Please enjoy our interview with Sydney Fowler, author, queer + trans activist, and sensitivity reader + consultant. We talk about sensitivity reading and the publishing industry, call-out culture, The Chilling Adventures of Sabrina, and more.
Thoughts and musings on the season by The Thought Erotic editors, Courtney E. Morgan and Ansley Clark
by Jessica Willingham
I used to hate my name until I saw it in her mouth.
But then I stopped feeling bored and felt more apart.
Jessica, Ashley, Britney, Stephanie, Jennifer.
Rainbow key chains, different but all the same.
Underneath we all want ourselves.
by Courtney E. Morgan
TW: sexual assault
by Steven Dunn
When men write about sexism they get praised to high heavens for it, although women have been talking about it, writing about it, making art about it, and living it for so fucking long. Initially I struggled to write about sexism because I felt that maybe it’s not mine to write. I want to contribute to the conversation in a way that isn’t colonizing. As men, we can take responsibility for what is ours: the many ways we participate in and continue to perpetuate sexism. Everything I say from here out, I’ve learned from listening to women and reading women’s works.
The Search for Non-Capitalist Pleasure
by Ansley Clark
One of my most pleasurable memories occurred in my friend’s tiny room, sitting in her plastic and unremarkable desk chair. We were English teachers living in Beauvais, France; my hair was full of split ends, and my friend offered a trim. Since none of us owned any glassware, she handed me red wine in a mug. Her fingers combed through my hair, occasionally skimming my scalp, while her scissors quietly and steadily snipped away, like small gentle insects.
Queering a Path through the Universe: Sex & Love in Sci-Fi
by Courtney E. Morgan
There have been more and more representations of queer characters and relationships in mainstream media lately—more depictions of fully fleshed out, round protagonists, given fullness and complexity in their relationships and their narratives. Queer characters can be the leads in important movies, can win awards: Moonlight, Call Me By Your Name, Battle of the Sexes come to mind. It’s a beautiful thing.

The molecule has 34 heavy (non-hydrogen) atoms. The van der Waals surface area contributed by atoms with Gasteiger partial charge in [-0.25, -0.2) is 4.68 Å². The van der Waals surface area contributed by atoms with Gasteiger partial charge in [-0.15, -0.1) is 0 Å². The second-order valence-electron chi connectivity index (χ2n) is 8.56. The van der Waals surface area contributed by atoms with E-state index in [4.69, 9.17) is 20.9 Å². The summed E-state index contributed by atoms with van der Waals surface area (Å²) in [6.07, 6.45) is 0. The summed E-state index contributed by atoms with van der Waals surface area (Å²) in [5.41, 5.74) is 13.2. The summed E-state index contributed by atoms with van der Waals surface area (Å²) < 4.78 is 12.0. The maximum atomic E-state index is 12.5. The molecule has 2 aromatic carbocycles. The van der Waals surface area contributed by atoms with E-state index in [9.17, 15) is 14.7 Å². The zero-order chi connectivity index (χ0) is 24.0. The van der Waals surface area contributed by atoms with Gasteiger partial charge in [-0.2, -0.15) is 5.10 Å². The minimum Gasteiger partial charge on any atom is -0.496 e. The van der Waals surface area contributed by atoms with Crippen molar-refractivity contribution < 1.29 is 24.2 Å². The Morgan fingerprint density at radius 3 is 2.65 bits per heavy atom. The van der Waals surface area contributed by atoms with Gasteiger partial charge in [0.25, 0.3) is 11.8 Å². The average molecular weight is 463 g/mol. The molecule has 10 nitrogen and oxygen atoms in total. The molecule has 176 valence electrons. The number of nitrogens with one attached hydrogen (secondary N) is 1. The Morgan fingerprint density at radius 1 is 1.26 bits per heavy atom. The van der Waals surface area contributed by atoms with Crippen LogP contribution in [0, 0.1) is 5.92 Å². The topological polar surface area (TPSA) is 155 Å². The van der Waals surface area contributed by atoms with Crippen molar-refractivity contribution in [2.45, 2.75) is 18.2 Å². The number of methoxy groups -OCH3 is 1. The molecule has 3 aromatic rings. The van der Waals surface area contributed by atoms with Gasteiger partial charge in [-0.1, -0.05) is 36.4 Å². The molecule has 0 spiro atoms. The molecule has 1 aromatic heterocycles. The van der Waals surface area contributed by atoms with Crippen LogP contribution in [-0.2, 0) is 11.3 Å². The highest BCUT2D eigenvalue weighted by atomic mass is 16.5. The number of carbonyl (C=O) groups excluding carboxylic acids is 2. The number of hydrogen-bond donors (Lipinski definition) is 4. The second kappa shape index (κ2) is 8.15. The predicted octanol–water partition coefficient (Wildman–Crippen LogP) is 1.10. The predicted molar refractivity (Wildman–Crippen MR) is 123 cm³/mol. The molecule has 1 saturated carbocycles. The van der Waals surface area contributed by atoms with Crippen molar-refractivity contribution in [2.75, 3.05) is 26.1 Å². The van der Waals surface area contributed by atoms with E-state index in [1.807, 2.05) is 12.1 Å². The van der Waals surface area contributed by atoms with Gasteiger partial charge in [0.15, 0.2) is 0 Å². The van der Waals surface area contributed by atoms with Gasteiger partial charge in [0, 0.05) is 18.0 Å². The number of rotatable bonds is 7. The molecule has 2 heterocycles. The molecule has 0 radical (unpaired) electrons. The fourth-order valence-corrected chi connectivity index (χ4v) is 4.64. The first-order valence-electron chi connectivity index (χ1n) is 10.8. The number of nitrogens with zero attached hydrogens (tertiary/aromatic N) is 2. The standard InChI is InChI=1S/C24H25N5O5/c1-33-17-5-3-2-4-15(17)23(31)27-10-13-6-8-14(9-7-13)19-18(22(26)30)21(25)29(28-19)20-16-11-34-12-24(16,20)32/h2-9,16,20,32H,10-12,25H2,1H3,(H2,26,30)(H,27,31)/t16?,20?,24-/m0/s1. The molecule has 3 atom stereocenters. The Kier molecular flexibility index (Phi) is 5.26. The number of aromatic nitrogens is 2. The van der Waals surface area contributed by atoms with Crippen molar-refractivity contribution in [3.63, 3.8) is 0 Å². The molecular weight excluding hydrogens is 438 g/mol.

Book Review: Feminized Rastafar-I, Adaptive Diaspora, and Embodied Resistance in Marcia Douglas’ The Marvelous Equations of the Dread
by Stephanie Couey
Marcia Douglas’ 2016 novel, The Marvelous Equations of the Dread centers around a young Jamaican woman named Leenah. Leenah’s multimodal and fully-embodied engagements with sound grant her privileged access into the temporal and spiritual experience of Rastafar-I. Following pan-African traditions of resistance centered around adaptation, Leenah radically adapts to her surroundings as a deaf woman in a persistently-masculinist and sound-driven movement.
by Ansley Clark
She is on top, curled between his legs with her back against his groin, almost a fetal position. Her thin thighs press together, contained into a skinny tight v. Her arms wrap around her knees, her calves lifting to reveal tiny wet vulva lips, a cock sliding between them. She is a ball of tiny-shaped legs and a swell of belly barely there and thin arms and a sharply prominent rib cage. The caption reads: “I love this pic because it shows how tiny I am and how big he is.”
Imagine you’re a lesbian, at a lesbian bar on Lesbian Night. You strike up a conversation with a total babe. You buy her a drink. She’s leaning in, touching your arm, giving you the eye. You take her out onto the dance floor and start mackin’. As the night winds down, you ask for her number. She giggles self-consciously.
“Oh, um…so, I’m not really a lesbian. I just think women are beautiful, and like, I thought it would be fun to hook up a little, or something.”